Sponsored: Sellers want to know if they should hit the market without making fixes or wait for building inspectors to return to work

Q: In preparation to sell our home, we learned that the roof needs to be removed and replaced. We bought our house right before the Great Recession in a hot real estate market, devoid of inspections or contingencies. Now that we are becoming sellers, our seller’s agent insisted we obtain pre-listing reports from local inspectors. We had no idea what was going on in the crawl space or in the attic. In other words, there are three roofs on our house designed for the weight of one. So we hired one firm to tear off the old roofing shingles, another to reroof, and a third to replace the downspouts and gutters. These firms acquired the proper building permits online. However, a week later, one of the contractors learned that the building inspectors had a backlog of inspections at least “30 days out.” A day later, our county’s shelter-in-place (SIP) order was in force. Now with building inspectors sheltering in place, who knows when they will start to address their backlogs. Should we wait to clean up any potential permit shortcomings that building inspectors are reputed to “call out”? Or list and sell the house with the roof and roof system as is?

A: Homebuyers, sellers, agents and vendors are always navigating competing or aligning narratives. If you wish to sell now, you and the seller’s agent should provide a nonfictional story of what you have to offer. And include the plot twist of the SIP and its effect while readying the property for the market. A seller’s sequenced inspections, reports, repairs and receipts form into a chapter with scenes. That way, SIP buyers and their agents can quickly understand the property in its present condition in reverse chronology. COVID-19 has created a captive audience of homebuyers and buyer’s agents starved for the three-act story structure as they search for properties. It is hard to satisfy your entire homebuying audience when the building inspector’s final scene is missing. An unknown ending will be off-putting to some homebuyers because it keeps them guessing. Conversely, if you wait to finish your roof’s permits, the final script you produce for the sale of your home will be dramatically more bankable.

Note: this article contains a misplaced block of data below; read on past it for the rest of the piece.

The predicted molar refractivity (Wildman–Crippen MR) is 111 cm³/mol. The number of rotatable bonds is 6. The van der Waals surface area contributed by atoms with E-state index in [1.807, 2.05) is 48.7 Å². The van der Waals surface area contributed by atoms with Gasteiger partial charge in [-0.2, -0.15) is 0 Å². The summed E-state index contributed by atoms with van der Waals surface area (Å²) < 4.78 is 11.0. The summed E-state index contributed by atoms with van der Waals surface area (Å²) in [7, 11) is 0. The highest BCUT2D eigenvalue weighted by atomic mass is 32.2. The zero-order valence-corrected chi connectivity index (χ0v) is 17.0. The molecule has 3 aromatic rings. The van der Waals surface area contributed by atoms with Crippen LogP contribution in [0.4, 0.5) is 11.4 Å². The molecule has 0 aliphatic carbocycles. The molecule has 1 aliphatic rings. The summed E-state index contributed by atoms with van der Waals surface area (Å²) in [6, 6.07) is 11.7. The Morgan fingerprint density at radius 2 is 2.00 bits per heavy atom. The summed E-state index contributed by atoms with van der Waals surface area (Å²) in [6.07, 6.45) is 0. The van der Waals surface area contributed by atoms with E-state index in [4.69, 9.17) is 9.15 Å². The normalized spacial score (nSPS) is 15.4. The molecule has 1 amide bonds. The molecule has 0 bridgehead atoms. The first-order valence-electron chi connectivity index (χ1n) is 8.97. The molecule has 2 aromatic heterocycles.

Realtor Pat Kapowich is a career-long consumer protection advocate and Certified Real Estate Brokerage Manager. Contact him at 408-245-7700, Pat@SiliconValleyBroker.com DRE# 00979413 SiliconValleyBroker.com  YouTube.com/PatKapowich


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